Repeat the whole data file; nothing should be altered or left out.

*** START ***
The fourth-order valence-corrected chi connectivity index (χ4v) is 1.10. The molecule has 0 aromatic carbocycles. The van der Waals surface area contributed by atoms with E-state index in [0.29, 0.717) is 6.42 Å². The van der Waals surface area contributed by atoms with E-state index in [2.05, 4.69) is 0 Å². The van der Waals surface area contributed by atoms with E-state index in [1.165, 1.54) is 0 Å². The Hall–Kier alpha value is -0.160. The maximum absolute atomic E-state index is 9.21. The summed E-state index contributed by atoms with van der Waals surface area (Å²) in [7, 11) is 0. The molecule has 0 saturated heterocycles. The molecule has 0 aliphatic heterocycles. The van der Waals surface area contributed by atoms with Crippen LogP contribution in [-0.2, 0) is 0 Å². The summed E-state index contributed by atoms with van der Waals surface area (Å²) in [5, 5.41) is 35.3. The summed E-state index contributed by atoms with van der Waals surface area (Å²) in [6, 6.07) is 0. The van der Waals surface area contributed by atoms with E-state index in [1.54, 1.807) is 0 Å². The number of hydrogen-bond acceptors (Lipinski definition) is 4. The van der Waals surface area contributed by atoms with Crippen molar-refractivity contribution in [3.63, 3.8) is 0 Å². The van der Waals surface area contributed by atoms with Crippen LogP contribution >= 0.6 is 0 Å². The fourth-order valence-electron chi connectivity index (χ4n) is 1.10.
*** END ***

The fourth-order valence-corrected chi connectivity index (χ4v) is 1.10. The molecule has 0 aromatic carbocycles. The van der Waals surface area contributed by atoms with E-state index in [0.29, 0.717) is 6.42 Å². The van der Waals surface area contributed by atoms with E-state index in [2.05, 4.69) is 0 Å². The van der Waals surface area contributed by atoms with E-state index in [1.165, 1.54) is 0 Å². The Hall–Kier alpha value is -0.160. The maximum absolute atomic E-state index is 9.21. The summed E-state index contributed by atoms with van der Waals surface area (Å²) in [7, 11) is 0. The molecule has 0 saturated heterocycles. The molecule has 0 aliphatic heterocycles. The van der Waals surface area contributed by atoms with Crippen LogP contribution in [-0.2, 0) is 0 Å². The summed E-state index contributed by atoms with van der Waals surface area (Å²) in [5, 5.41) is 35.3. The summed E-state index contributed by atoms with van der Waals surface area (Å²) in [6, 6.07) is 0. The van der Waals surface area contributed by atoms with E-state index in [1.54, 1.807) is 0 Å². The number of hydrogen-bond acceptors (Lipinski definition) is 4. The van der Waals surface area contributed by atoms with Crippen molar-refractivity contribution in [3.63, 3.8) is 0 Å². The van der Waals surface area contributed by atoms with Crippen LogP contribution >= 0.6 is 0 Å². The fourth-order valence-electron chi connectivity index (χ4n) is 1.10.